This was my cue. I experimented a little with two pullup resistor nets on the address lines which I put directly into the socket. The EPROM above was of course not sitting tight (i.e. mechanically instable) but with this modification, the system ran for hours doing benchmarking, memory testing and of course Eagle-playing. To conclude the initial experiment, it is quite obvious that the MC68000 alone cannot drive the EPROM address lines reliably.

So, in addition to the usual modifications concerning 512kB Kickstarts in Rev.5 Amiga 500s, the 18 address lines must be stabilized as well when EPROMs are used instead of Mask ROMs (e.g. Kickstart 2.04). Please note that the address line naming in the Commodore schematics refers to byte addresses (A1-A18) while the EPROMs assume word addresses (A0-A17). My schematics refer the latter naming scheme. The checklist for installment of EPROMs in Rev.5 Amiga 500 machines is as follows:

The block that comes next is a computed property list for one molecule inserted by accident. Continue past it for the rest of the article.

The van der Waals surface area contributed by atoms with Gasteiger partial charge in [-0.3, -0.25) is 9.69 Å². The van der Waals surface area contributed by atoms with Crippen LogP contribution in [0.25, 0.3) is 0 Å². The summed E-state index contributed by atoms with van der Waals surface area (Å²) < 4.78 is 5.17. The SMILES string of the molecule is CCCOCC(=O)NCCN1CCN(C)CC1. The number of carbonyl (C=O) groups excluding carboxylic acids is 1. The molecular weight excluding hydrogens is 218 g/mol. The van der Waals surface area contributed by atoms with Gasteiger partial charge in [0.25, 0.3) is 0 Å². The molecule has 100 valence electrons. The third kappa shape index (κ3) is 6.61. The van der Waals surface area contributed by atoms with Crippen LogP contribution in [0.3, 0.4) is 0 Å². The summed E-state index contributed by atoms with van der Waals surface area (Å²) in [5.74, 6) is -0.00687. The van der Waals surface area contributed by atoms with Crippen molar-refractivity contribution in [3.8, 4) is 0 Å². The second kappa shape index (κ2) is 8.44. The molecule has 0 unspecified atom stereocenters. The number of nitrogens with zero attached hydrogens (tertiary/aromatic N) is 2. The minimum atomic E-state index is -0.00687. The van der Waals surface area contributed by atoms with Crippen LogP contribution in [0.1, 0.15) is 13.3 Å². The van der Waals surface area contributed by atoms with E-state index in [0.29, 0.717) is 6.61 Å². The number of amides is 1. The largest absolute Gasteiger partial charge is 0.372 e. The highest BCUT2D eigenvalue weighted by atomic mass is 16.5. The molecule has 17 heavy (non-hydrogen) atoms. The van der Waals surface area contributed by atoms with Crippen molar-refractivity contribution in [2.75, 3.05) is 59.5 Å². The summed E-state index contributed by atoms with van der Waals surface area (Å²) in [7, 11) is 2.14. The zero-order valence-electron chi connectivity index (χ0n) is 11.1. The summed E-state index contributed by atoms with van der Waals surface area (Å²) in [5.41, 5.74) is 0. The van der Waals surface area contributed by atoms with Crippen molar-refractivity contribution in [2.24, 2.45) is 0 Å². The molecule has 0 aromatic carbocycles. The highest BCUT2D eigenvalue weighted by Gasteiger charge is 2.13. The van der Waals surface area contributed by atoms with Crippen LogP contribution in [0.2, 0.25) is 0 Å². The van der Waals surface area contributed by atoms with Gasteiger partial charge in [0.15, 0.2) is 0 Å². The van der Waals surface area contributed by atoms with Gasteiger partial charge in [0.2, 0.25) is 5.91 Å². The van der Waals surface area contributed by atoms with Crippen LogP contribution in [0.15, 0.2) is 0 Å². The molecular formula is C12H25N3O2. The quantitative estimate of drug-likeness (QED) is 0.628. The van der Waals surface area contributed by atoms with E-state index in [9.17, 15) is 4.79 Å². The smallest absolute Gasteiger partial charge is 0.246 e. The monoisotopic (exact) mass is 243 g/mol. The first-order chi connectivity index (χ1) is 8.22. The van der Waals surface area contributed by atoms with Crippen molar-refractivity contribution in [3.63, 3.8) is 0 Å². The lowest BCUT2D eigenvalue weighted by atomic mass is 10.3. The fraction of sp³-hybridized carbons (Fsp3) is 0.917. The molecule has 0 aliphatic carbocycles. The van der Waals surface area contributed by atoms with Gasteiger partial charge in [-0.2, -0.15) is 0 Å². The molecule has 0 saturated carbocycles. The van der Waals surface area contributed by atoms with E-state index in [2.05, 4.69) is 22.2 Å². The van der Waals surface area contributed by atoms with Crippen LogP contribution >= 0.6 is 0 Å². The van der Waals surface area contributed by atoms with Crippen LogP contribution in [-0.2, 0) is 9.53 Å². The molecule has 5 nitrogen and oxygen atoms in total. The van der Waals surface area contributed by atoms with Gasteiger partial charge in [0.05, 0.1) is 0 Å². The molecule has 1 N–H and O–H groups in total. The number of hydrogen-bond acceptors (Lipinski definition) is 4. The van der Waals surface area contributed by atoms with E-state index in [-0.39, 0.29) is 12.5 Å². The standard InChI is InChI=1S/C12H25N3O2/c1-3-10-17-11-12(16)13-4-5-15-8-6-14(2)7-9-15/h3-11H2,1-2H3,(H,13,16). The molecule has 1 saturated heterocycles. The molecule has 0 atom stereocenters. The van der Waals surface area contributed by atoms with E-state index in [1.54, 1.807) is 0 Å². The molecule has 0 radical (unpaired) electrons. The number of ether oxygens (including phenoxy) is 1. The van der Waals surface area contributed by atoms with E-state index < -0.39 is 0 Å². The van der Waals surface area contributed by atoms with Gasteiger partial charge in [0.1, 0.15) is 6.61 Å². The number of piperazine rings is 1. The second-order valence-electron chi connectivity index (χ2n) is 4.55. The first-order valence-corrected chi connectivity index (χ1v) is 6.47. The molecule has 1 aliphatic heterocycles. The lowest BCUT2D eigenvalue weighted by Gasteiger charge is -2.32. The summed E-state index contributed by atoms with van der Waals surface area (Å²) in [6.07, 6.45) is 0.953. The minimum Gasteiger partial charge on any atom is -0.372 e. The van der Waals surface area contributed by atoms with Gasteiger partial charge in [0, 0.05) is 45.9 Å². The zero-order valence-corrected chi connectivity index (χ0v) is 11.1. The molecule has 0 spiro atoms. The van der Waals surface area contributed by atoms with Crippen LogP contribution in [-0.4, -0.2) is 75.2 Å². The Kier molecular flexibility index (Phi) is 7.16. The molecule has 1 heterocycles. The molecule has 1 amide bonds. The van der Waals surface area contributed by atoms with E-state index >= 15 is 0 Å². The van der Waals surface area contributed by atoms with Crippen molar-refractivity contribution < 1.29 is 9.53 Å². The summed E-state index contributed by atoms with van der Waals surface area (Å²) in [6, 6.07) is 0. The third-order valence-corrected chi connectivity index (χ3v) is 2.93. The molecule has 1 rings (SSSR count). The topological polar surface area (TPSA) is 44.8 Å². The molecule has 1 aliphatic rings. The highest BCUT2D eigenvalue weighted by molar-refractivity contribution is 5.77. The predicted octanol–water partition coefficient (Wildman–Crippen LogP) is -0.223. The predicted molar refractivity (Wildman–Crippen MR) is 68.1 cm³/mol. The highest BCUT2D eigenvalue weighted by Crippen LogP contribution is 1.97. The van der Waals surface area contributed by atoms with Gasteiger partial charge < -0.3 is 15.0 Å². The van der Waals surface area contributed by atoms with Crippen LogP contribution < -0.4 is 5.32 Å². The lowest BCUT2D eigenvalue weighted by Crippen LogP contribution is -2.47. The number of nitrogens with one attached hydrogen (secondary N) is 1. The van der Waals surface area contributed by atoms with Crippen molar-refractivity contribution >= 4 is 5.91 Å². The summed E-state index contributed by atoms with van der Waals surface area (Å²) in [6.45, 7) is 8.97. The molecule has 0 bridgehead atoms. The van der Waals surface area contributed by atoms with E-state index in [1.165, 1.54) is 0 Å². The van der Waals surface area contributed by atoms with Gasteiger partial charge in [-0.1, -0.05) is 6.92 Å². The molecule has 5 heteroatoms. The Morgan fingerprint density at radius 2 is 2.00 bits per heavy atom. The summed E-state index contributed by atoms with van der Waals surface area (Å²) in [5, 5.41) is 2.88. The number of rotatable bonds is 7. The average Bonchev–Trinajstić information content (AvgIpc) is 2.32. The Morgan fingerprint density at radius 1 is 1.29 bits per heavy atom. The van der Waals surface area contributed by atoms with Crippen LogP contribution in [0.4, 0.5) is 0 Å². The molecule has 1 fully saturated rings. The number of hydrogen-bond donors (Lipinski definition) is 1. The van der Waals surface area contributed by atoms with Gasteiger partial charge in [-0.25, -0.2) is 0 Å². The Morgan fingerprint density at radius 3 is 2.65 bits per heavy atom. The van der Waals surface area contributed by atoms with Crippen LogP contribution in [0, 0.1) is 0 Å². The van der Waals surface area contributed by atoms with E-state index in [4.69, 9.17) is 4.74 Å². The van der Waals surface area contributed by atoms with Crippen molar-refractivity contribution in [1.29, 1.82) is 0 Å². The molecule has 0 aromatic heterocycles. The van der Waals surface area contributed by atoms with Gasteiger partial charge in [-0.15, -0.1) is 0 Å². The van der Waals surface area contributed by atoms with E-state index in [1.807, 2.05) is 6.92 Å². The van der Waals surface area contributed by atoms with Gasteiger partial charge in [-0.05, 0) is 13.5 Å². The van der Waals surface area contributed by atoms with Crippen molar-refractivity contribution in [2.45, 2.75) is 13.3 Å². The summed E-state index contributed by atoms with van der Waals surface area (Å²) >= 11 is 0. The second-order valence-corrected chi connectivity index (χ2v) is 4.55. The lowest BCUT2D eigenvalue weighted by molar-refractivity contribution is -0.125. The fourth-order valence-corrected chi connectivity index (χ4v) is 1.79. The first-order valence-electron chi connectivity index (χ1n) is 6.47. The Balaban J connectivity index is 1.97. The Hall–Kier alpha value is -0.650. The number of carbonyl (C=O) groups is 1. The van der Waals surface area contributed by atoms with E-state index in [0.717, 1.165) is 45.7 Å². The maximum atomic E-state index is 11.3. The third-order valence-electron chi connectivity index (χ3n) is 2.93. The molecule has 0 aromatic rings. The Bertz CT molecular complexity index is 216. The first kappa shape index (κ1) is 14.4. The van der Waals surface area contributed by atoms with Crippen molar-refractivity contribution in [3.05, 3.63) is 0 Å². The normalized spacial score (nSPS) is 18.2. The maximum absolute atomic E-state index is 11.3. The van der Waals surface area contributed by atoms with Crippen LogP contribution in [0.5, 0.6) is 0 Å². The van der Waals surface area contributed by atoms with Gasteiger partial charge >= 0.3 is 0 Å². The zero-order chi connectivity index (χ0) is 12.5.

1. Correct the Rev.5 signal routing bug by connecting Pin1 of the EPROM (A17) to Pin31 of the board's socket (famous Commodore "oops"), where the address line A17 is located.
  2. Isolate Pin31 of the EPROM (/BYTE) from the socket by bending it up carefully. To keep the EPROM in 16 Bit mode, this bent-up pin must be connected to VCC. VCC can be found on Pin21 of the Socket. See the bent-up pin in the first image of this article as a reference.
  3. Place 9 4.7k resistors (or a convenient resistor net) on pins 1-9 and connect the resistors to Pin21 of the socket (VCC).